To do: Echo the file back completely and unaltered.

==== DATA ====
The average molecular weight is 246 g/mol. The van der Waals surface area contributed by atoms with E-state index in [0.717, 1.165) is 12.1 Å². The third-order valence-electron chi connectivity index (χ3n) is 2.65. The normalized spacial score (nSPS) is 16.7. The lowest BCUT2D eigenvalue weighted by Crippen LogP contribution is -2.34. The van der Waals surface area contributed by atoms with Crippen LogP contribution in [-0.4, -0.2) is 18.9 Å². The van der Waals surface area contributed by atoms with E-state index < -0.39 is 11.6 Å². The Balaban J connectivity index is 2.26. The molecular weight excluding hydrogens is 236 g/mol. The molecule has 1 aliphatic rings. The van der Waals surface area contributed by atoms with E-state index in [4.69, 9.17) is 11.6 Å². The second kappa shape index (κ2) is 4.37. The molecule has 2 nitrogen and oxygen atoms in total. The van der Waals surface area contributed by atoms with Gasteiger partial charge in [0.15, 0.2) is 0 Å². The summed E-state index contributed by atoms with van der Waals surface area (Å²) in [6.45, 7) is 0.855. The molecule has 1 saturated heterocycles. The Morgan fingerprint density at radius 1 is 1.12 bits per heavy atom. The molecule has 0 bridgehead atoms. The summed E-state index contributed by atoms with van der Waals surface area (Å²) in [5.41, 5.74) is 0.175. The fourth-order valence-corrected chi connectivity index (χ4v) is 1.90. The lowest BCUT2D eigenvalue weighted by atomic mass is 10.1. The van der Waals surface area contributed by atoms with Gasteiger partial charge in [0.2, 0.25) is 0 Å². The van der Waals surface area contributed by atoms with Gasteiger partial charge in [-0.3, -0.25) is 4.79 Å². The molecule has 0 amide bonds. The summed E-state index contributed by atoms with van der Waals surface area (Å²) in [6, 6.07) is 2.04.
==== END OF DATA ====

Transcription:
The average molecular weight is 246 g/mol. The van der Waals surface area contributed by atoms with E-state index in [0.717, 1.165) is 12.1 Å². The third-order valence-electron chi connectivity index (χ3n) is 2.65. The normalized spacial score (nSPS) is 16.7. The lowest BCUT2D eigenvalue weighted by Crippen LogP contribution is -2.34. The van der Waals surface area contributed by atoms with Crippen LogP contribution in [-0.4, -0.2) is 18.9 Å². The van der Waals surface area contributed by atoms with E-state index < -0.39 is 11.6 Å². The Balaban J connectivity index is 2.26. The molecular weight excluding hydrogens is 236 g/mol. The molecule has 1 aliphatic rings. The van der Waals surface area contributed by atoms with E-state index in [4.69, 9.17) is 11.6 Å². The second kappa shape index (κ2) is 4.37. The molecule has 2 nitrogen and oxygen atoms in total. The van der Waals surface area contributed by atoms with Gasteiger partial charge in [0.15, 0.2) is 0 Å². The summed E-state index contributed by atoms with van der Waals surface area (Å²) in [6.45, 7) is 0.855. The molecule has 1 saturated heterocycles. The Morgan fingerprint density at radius 1 is 1.12 bits per heavy atom. The molecule has 0 bridgehead atoms. The summed E-state index contributed by atoms with van der Waals surface area (Å²) in [5.41, 5.74) is 0.175. The fourth-order valence-corrected chi connectivity index (χ4v) is 1.90. The lowest BCUT2D eigenvalue weighted by atomic mass is 10.1. The van der Waals surface area contributed by atoms with Gasteiger partial charge in [0.2, 0.25) is 0 Å². The van der Waals surface area contributed by atoms with Gasteiger partial charge in [-0.3, -0.25) is 4.79 Å². The molecule has 0 amide bonds. The summed E-state index contributed by atoms with van der Waals surface area (Å²) in [6, 6.07) is 2.04.